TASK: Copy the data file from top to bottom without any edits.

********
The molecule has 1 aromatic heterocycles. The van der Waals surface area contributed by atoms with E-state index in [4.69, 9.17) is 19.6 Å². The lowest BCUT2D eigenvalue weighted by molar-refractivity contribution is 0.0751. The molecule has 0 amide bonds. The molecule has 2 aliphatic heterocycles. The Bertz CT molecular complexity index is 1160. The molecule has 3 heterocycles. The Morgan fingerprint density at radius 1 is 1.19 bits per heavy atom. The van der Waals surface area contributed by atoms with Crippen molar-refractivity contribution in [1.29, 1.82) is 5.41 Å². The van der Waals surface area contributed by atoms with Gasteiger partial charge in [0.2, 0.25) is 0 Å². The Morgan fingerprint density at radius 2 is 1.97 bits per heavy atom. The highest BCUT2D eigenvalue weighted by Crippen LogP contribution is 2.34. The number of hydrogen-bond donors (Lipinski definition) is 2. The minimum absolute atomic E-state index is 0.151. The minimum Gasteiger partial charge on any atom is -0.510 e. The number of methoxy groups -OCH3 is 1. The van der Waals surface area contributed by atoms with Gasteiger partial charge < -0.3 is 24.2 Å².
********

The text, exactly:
The molecule has 1 aromatic heterocycles. The van der Waals surface area contributed by atoms with E-state index in [4.69, 9.17) is 19.6 Å². The lowest BCUT2D eigenvalue weighted by molar-refractivity contribution is 0.0751. The molecule has 0 amide bonds. The molecule has 2 aliphatic heterocycles. The Bertz CT molecular complexity index is 1160. The molecule has 3 heterocycles. The Morgan fingerprint density at radius 1 is 1.19 bits per heavy atom. The van der Waals surface area contributed by atoms with Crippen molar-refractivity contribution in [1.29, 1.82) is 5.41 Å². The van der Waals surface area contributed by atoms with Gasteiger partial charge in [0.2, 0.25) is 0 Å². The Morgan fingerprint density at radius 2 is 1.97 bits per heavy atom. The highest BCUT2D eigenvalue weighted by Crippen LogP contribution is 2.34. The number of hydrogen-bond donors (Lipinski definition) is 2. The minimum absolute atomic E-state index is 0.151. The minimum Gasteiger partial charge on any atom is -0.510 e. The number of methoxy groups -OCH3 is 1. The van der Waals surface area contributed by atoms with Gasteiger partial charge < -0.3 is 24.2 Å².